According to latest figures from the UN office in Bangladesh, over 600,000 refugees have entered the country since August 25 after the Myanmar Army cracked down on the Rohingyas after a series of attacks on security personnel in Rakhine.

Bangladesh Minister Ali said India was urged to contribute towards exerting sustained pressure on Myanmar to find a peaceful solution to the crisis, including return of Rohingyas to their homeland. (IANS)

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India Demands Data on UN Staff Misconduct, Use of Immunity

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India has demanded the secretariat disclose information about misconduct by UN staff. Flickr

United Nations, Oct 7: In an attempt to break the wall of silence around the crimes and UN staff misconduct and those on its assignments, India has demanded the secretariat disclose information about such cases and the immunity invoked against prosecutions.

Yedla Umasankar, the legal advisor in India’s UN Mission, touched a raw nerve here by criticising the UN on Friday for not vigorously following up allegations of serious wrongdoing by its employees who enjoy the equivalent of diplomatic immunity, a prized possession of its staff.

“It appears that the UN system itself may be reluctant to waive immunity even for serious misconduct carried out by its personnel while serving on its missions, so that such cases can be prosecuted by the host governments,” he told the General Assembly’s committee on legal affairs.

“Even a few of such instances or allegations of crimes committed by UN personnel is highly damaging for the image and credibility of the United Nations system and its work around the world,” he added.

His statement also touched on the practice of some countries that protect their wrongdoers at the UN.

Umasankar demanded that secretariat disclose how many cases of serious misconduct by UN personnel were registered and the number of cases where the UN refused to waive immunity to allow their prosecution.

He also wanted to know in how many cases the host country wanted the immunity waived so it can prosecute those accused; the number of times the UN asked the host country or the country that sent them to prosecute them; how many times it consulted countries before waiver of the immunity of their personnel and how many of them refused UN’s request to waive their citizens’ immunity.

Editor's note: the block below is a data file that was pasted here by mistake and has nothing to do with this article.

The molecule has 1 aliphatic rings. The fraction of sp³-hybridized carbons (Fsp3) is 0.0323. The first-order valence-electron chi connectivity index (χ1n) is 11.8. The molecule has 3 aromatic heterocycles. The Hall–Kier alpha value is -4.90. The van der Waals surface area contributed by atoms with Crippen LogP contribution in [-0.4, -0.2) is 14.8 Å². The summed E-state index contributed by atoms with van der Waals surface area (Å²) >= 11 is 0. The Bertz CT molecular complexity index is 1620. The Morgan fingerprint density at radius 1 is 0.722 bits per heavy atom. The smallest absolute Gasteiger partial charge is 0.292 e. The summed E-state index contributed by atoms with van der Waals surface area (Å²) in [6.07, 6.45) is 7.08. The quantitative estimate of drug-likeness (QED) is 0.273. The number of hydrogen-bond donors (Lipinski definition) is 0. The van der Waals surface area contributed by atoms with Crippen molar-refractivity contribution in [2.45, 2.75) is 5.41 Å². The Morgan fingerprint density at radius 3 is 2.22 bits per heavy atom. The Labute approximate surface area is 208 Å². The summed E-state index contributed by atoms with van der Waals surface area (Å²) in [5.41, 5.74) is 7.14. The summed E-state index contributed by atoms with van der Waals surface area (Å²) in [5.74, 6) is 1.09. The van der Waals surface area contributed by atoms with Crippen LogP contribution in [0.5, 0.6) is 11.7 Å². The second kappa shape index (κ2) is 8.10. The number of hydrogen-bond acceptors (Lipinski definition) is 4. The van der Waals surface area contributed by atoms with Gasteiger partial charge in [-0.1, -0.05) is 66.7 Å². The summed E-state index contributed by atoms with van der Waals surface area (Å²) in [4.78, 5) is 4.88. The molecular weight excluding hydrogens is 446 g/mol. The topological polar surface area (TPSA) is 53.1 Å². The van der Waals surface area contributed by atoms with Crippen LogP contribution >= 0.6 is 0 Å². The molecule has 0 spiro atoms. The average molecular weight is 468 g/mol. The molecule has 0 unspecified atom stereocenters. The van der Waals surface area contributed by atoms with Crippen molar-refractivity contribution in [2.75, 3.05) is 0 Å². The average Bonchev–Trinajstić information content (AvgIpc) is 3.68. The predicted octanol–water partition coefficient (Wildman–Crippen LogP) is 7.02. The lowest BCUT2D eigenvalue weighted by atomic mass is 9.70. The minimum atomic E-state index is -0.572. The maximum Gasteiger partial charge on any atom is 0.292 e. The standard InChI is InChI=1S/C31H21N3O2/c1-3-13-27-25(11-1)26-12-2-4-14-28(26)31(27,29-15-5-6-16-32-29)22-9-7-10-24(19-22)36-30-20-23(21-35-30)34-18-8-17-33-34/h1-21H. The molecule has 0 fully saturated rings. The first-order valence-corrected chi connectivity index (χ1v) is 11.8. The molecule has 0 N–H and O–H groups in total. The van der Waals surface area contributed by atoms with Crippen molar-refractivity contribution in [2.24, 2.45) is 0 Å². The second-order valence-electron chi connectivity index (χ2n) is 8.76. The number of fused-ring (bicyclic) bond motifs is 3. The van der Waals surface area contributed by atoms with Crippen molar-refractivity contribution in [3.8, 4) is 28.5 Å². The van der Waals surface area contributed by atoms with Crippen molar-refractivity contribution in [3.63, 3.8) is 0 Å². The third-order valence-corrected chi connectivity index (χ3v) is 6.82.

The information he wanted does not cover the diplomats sent by member countries to represent them at UN bodies and enjoy diplomatic immunity with the nations hosting the UN facilities.

After scores of serious allegations of sexual misconduct by peacekeepers, especially exploitation of children, the UN vowed to uphold a policy of zero tolerance and began publishing data on such cases in peacekeeping operations including how they were dealt with.

Starting with the year 2015, it began identifying the nationalities of those accused.

However, it has not made public a roster detailing all the allegations and proven cases of serious misconduct across the entire UN.

While the focus has been on sexual exploitation and abuse reported on peacekeeping operations, Umasankar said that “at a broader level, the issue of accountability has remained elusive in some cases”.

He attributed it to “the complexities of legal aspects relating to sovereignty and jurisdiction”, the immunity or privileges that may be necessary for UN operations, and the capability or willingness of countries to investigate and prosecute the accused.

He noted that the UN itself cannot make criminal prosecutions.

While Indian laws has provisions for dealing with crimes committed abroad by its citizens, not all countries have them, he said.

Those countries should be encouraged and helped to implement such measures, he added. (IANS)